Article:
Making Math Learning Relevant

Faith Hunter
Dear Families,
 
There is so much to share about what is happening inside these walls each day in our Lower School. Despite the changes, something that remains the same about this year is how your children continue to delight us with their focus, intelligence, willingness to adapt, and joy.
 
Walking around the building this week, I was particularly struck by how vibrant math classes are in our Lower School. In each class, students and teachers use words and images to share how they are thinking about problem-solving. Strategies are shared, defended, proven, and refined. As a result, our students are learning that there are many ways to get to a solution and that thinking about the process is just as important as thinking about the product. I encourage you to peer over your child’s shoulder as they do their math homework and ask them to explain how they solved the problem in front of them.
 
 
 
 
 
 
 
 
 
 
 




One piece of progressive math education that I’d like to share this week is relevance. At LREI, we teach math in a way that emphasizes its
 applications and allows our children to explore and solve real-world problems. Right now, as students learn about the upcoming election and the importance of voting and having their voice heard, classrooms are engaging in different experiences for students to learn about the voting process while also developing their number sense. Here is a peek into a Kindergarten math investigation:
 
Tammy's students have a very important decision to make: they need to decide on a name for their class pet! They have already brainstormed a variety of names, and now they need to decide on a name that they can all agree on. As they engage in a fair and equal voting process in which they register for their voting card, submit their ballot, and receive an "I voted" sticker, they will practice many of the important math skills that are the foundation of Kindergarten.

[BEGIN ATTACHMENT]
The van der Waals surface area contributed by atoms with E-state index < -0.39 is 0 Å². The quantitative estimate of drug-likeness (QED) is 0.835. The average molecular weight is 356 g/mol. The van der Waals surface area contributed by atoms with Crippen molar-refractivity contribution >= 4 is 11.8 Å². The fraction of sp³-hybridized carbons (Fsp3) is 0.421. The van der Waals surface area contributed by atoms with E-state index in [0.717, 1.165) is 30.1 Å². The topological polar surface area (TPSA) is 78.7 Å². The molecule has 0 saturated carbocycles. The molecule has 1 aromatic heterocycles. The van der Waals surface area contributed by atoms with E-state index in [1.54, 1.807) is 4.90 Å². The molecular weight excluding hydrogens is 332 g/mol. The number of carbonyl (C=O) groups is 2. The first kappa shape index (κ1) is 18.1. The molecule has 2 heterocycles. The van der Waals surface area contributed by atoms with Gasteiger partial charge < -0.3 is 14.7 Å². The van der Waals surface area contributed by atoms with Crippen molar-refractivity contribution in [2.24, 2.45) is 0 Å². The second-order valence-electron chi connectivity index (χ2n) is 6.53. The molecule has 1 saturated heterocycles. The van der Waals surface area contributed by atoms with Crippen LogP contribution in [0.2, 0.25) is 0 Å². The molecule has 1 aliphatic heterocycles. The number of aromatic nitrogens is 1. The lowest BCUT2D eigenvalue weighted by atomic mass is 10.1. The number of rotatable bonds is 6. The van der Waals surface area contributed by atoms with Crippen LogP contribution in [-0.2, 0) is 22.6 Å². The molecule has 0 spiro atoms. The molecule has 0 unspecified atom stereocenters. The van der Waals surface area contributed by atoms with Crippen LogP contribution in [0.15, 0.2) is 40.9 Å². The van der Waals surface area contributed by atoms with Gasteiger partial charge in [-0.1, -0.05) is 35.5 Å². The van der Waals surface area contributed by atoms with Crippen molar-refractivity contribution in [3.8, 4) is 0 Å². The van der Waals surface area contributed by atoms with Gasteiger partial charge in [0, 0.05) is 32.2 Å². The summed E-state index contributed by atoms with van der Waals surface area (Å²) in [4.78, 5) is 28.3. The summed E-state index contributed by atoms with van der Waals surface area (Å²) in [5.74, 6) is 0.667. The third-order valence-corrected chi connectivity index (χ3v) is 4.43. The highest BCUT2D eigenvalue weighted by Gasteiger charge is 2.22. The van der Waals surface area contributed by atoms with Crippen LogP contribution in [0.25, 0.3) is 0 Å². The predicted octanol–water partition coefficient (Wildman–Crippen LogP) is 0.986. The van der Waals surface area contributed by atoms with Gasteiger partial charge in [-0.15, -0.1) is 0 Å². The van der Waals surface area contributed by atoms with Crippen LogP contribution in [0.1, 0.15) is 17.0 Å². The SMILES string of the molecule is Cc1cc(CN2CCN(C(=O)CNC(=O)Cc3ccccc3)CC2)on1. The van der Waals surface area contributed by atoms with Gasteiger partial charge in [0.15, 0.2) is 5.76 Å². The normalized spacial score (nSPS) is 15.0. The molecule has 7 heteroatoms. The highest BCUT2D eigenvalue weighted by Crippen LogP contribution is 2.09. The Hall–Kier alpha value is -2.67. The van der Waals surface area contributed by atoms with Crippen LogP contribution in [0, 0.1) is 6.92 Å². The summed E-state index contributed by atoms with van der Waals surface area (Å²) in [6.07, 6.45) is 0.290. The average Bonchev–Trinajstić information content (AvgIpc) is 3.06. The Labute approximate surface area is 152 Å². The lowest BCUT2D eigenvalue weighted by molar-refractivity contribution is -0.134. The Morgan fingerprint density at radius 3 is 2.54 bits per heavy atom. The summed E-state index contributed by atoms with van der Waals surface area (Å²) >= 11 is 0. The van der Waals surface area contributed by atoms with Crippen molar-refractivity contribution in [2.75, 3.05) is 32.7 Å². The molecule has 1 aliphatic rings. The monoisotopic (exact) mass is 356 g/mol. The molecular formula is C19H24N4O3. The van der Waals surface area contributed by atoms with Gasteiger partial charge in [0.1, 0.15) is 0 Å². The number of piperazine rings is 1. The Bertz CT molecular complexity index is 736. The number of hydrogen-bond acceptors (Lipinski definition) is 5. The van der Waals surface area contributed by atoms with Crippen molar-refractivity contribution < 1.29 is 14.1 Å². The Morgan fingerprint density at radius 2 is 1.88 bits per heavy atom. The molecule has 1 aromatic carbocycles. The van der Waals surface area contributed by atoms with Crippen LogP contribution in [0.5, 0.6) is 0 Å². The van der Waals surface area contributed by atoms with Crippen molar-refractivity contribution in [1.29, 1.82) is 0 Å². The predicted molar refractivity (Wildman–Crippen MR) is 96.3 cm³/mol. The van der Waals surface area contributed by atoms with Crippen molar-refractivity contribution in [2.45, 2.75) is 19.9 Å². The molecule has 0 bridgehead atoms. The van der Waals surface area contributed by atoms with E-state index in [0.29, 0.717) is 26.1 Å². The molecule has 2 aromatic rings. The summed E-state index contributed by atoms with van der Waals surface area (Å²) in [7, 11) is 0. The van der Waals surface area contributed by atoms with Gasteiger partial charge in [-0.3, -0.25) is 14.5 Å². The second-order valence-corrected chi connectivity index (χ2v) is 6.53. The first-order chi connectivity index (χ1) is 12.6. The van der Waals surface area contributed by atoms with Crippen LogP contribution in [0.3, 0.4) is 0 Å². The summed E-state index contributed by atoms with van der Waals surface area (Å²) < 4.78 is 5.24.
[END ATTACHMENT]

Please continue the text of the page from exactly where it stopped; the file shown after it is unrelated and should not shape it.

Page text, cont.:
Students will explore one-to-one correspondence and counting by ones and twos while preparing for the election, gathering all the materials the class needs, and counting the final votes. They need to make sure they have:
 
  • the right number of ballot cards so that all students and teachers in the class can vote;
  • enough voting stickers for each student and teacher; and
  • two stamps for each voting ballot to be sent in via mail.
 
Students will explore ordering and comparing amounts and numerals when:
 
  • they are narrowing their brainstorm list of names and need to decide on their first, second, and third choice of names; 
  • they calculate their votes from ordering and choose the two names that have the most votes to be the two names on the voting ballot; and
  • they have all the official votes and need to determine the winner.
 
The students will explore representing and analyzing data when:
 
  • they decide how to share their results from the election with other members in the community so they can see who the winner is and how the class decided on the name.
I hope this story piqued your interest. Please lookout for the invitation that will come from your teachers next week about the math coffees we will hold in December. I hope you can join.
 
Warm regards,
 
Faith
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